Article retracted, but the message lives on.
ABSTRACT The retraction of an original article aims to ensure that readers are alerted to the fact that the findings are not trustworthy. However, the present research suggests that individuals still believe in the findings of an article even though they were later told that the data were fabricated and that the article was retracted. Participants in a debriefing condition and a no-debriefing condition learned about the scientific finding of an empirical article, whereas participants in a control condition did not. Afterward, participants in the debriefing condition were told that the article had been retracted because of fabricated data. Results showed that participants in the debriefing condition were less likely to believe in the findings than participants in the no-debriefing condition but were more likely to believe in the findings than participants in the control condition, suggesting that individuals do adjust their beliefs in the perceived truth of a scientific finding after debriefing-but insufficiently. Mediational analyses revealed that the availability of generated causal arguments underlies belief perseverance. These results suggest that a retraction note of an empirical article in a scientific journal is not sufficient to ensure that readers of the original article no longer believe in the article's conclusions.
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ABSTRACT: This study examined the impact of retracted articles on biomedical communication. To examine publications identified in the biomedical literature as having been retracted, to ascertain why and by whom the publications were retracted and to what extent citations of later-retracted articles continue to be incorporated in subsequent work. A search of MEDLINE from 1966 through August 1997 for articles that had been retracted. Characteristics of retractions and citations to articles after retraction. A total of 235 articles had been retracted. Error was acknowledged in relation to 91 articles; results could not be replicated in 38; misconduct was evident in 86; and no clear reason was given in 20. Of the 235 articles, 190 were retracted by some or all of the authors; 45 were retracted by a person or organization other than the author(s). The 235 retracted articles were cited 2034 times after the retraction notice. Examination of 299 of those citations reveals that in only 19 instances was the retraction noted; the remaining 280 citations treated the retracted article either explicitly (n = 17) or implicitly (n = 263) as though it were valid research. Retracted articles continue to be cited as valid work in the biomedical literature after publication of the retraction; these citations signal potential problems for biomedical science.JAMA The Journal of the American Medical Association 08/1998; 280(3):296-7. · 30.39 Impact Factor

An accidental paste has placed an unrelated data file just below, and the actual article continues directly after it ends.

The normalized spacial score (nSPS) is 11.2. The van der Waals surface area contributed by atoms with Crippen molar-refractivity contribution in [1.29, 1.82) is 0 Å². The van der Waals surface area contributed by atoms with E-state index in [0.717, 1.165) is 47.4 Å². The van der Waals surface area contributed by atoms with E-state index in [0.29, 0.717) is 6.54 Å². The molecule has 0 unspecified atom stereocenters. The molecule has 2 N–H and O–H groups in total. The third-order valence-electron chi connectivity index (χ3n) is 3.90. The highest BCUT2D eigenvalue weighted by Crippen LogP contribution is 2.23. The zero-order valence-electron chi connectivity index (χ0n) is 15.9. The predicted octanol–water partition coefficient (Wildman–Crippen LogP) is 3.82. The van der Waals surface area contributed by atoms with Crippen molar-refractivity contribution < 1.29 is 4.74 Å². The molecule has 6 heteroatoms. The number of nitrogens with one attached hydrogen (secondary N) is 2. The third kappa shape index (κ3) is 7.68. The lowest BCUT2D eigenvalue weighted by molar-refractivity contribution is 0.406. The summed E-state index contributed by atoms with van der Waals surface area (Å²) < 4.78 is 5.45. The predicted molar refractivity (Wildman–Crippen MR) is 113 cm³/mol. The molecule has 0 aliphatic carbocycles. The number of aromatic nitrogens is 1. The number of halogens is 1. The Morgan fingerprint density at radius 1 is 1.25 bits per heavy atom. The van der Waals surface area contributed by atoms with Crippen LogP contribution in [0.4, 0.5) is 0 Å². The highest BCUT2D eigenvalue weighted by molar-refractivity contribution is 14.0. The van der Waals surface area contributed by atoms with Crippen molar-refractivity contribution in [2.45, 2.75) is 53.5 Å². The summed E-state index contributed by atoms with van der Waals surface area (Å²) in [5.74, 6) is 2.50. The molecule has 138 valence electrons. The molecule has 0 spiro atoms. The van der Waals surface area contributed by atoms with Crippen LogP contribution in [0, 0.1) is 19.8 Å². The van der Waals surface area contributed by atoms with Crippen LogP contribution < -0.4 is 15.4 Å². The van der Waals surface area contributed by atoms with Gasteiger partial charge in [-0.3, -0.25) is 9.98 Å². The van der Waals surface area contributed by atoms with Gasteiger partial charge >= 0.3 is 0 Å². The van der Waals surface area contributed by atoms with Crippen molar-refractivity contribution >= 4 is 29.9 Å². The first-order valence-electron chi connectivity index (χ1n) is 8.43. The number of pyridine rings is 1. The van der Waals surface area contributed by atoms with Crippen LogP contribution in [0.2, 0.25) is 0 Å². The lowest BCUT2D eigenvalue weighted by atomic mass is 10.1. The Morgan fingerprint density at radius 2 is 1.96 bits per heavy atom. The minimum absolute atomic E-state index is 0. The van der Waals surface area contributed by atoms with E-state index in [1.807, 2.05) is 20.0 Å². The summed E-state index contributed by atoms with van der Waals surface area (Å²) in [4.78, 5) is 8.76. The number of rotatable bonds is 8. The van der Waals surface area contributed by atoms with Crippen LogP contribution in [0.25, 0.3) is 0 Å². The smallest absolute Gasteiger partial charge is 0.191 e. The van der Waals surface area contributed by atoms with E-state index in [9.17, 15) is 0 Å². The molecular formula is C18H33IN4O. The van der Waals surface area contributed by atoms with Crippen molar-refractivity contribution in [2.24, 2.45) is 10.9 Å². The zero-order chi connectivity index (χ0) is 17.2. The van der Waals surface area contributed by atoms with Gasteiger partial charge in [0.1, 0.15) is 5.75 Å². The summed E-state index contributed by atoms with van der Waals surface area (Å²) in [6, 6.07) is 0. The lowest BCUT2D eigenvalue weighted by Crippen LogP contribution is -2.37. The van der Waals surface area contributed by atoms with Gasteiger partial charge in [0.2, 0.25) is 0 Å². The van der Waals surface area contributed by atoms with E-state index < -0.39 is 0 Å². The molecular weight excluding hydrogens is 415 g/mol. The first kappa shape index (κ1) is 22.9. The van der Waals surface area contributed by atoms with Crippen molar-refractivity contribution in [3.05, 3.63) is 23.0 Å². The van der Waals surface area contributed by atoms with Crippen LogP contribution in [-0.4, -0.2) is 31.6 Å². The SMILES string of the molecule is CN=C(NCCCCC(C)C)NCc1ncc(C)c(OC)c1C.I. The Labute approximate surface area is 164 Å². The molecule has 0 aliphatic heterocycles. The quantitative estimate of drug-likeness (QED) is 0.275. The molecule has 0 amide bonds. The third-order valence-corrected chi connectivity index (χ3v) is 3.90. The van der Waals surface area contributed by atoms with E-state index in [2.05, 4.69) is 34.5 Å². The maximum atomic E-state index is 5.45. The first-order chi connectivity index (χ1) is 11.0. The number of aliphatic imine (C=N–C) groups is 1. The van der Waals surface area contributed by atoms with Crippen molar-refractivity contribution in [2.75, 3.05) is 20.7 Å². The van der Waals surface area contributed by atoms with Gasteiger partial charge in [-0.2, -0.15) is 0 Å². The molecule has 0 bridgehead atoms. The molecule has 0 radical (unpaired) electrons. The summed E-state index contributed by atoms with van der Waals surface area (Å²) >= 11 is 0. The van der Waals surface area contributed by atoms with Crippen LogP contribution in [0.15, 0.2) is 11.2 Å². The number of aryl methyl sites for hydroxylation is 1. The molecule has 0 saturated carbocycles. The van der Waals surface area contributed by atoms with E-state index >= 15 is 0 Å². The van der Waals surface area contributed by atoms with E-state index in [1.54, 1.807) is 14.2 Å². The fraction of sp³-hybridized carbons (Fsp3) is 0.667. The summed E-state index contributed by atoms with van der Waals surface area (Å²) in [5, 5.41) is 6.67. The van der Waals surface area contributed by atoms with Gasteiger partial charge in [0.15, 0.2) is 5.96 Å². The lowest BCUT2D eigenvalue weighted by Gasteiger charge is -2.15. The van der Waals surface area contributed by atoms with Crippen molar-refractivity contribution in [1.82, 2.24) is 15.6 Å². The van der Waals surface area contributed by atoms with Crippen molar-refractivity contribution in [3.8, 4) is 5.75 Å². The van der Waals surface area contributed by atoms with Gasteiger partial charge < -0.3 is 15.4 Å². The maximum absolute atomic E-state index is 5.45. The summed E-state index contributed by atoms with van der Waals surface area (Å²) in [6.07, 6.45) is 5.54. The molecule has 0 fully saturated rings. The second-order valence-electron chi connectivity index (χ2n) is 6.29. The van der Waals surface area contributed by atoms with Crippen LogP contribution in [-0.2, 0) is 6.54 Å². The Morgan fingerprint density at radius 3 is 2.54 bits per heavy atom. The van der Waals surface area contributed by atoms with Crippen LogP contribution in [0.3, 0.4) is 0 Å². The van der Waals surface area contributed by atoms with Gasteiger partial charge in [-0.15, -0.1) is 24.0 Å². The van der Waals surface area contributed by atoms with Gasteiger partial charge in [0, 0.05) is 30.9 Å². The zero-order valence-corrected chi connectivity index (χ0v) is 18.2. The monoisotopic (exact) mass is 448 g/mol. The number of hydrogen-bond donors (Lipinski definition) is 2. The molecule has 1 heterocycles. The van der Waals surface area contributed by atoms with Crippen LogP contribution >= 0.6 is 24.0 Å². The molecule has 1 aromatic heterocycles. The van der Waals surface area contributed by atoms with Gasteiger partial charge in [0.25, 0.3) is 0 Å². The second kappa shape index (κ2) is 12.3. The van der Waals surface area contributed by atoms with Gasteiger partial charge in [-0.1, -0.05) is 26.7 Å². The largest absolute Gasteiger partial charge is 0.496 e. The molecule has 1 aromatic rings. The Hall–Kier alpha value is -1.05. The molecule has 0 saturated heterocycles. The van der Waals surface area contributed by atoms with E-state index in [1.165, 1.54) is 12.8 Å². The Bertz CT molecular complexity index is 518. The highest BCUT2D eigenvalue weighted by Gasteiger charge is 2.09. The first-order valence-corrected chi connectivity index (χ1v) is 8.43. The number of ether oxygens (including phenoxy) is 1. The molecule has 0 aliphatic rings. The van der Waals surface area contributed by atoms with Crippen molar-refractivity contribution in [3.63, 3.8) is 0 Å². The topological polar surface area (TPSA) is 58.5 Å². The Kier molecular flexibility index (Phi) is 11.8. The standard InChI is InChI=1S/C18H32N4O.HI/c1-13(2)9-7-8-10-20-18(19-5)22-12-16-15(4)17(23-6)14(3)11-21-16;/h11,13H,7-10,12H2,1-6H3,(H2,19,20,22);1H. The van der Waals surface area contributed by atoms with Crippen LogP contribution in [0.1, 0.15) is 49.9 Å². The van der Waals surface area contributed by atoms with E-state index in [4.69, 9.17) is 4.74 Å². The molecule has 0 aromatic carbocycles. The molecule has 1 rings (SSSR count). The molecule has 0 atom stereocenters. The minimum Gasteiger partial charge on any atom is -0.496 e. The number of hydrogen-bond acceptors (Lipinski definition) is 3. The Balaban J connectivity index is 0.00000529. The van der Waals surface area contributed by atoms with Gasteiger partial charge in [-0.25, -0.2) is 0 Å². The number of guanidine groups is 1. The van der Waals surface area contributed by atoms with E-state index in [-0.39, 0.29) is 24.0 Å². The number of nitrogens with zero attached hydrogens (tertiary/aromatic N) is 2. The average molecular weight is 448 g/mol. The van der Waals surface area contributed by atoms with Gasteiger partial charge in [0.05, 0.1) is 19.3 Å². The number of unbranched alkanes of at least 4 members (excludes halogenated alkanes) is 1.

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ABSTRACT: Common explanations for the failure of groups to solve so-called hidden profiles focus on group processes, namely insufficient discussion of unshared information and premature consensus on a suboptimal alternative. As 2 experiments show, even in the absence of such group processes, hidden profiles are hardly ever solved. In Experiment 1, participants first received individual information about a personnel selection task and then read a group discussion protocol containing full information exchange. If the individual information was misleading (hidden profile), most participants failed to detect the correct alternative. In Experiment 2, it was determined that this effect is due to preference-consistent evaluation of information that constitutes an individual-level process mediating the failure of group members to solve hidden profiles.Journal of Personality and Social Psychology 03/2003; 84(2):322-39. · 5.08 Impact Factor
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ABSTRACT: We describe the ongoing citations to biomedical articles affected by scientific misconduct, and characterize the papers that cite these affected articles. The citations to 102 articles named in official findings of scientific misconduct during the period of 1993 and 2001 were identified through the Institute for Scientific Information Web of Science database. Using a stratified random sampling strategy, we performed a content analysis of 603 of the 5,393 citing papers to identify indications of awareness that the cited articles affected by scientific misconduct had validity issues, and to examine how the citing papers referred to the affected articles. Fewer than 5% of citing papers indicated any awareness that the cited article was retracted or named in a finding of misconduct. We also tested the hypothesis that affected articles would have fewer citations than a comparison sample; this was not supported. Most articles affected by misconduct were published in basic science journals, and we found little cause for concern that such articles may have affected clinical equipoise or clinical care.Science and Engineering Ethics 08/2009; 16(2):251-61. · 1.52 Impact Factor